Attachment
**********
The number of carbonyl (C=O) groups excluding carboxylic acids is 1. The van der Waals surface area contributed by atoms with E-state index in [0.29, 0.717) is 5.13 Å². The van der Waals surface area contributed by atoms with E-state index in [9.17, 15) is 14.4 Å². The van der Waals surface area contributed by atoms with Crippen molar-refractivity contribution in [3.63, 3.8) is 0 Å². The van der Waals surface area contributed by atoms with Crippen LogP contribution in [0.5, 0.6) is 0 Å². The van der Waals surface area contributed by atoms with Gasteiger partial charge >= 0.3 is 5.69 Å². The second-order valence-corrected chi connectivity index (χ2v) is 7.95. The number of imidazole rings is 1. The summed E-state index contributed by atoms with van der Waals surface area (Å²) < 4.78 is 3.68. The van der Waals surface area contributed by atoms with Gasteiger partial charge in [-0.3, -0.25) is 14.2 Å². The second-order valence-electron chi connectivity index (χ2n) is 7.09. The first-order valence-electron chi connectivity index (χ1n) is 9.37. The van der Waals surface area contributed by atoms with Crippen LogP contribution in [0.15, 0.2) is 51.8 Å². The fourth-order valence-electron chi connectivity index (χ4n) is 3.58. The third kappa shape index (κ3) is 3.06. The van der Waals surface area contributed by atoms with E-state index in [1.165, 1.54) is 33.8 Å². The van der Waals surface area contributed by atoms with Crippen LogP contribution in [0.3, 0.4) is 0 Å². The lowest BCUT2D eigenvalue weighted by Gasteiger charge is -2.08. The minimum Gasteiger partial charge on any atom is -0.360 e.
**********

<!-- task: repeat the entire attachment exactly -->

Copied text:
The number of carbonyl (C=O) groups excluding carboxylic acids is 1. The van der Waals surface area contributed by atoms with E-state index in [0.29, 0.717) is 5.13 Å². The van der Waals surface area contributed by atoms with E-state index in [9.17, 15) is 14.4 Å². The van der Waals surface area contributed by atoms with Crippen molar-refractivity contribution in [3.63, 3.8) is 0 Å². The van der Waals surface area contributed by atoms with Crippen LogP contribution in [0.5, 0.6) is 0 Å². The van der Waals surface area contributed by atoms with Gasteiger partial charge >= 0.3 is 5.69 Å². The second-order valence-corrected chi connectivity index (χ2v) is 7.95. The number of imidazole rings is 1. The summed E-state index contributed by atoms with van der Waals surface area (Å²) < 4.78 is 3.68. The van der Waals surface area contributed by atoms with Gasteiger partial charge in [-0.3, -0.25) is 14.2 Å². The second-order valence-electron chi connectivity index (χ2n) is 7.09. The first-order valence-electron chi connectivity index (χ1n) is 9.37. The van der Waals surface area contributed by atoms with Crippen LogP contribution in [0.15, 0.2) is 51.8 Å². The fourth-order valence-electron chi connectivity index (χ4n) is 3.58. The third kappa shape index (κ3) is 3.06. The van der Waals surface area contributed by atoms with E-state index in [1.165, 1.54) is 33.8 Å². The van der Waals surface area contributed by atoms with Crippen LogP contribution in [0.3, 0.4) is 0 Å². The lowest BCUT2D eigenvalue weighted by Gasteiger charge is -2.08. The minimum Gasteiger partial charge on any atom is -0.360 e.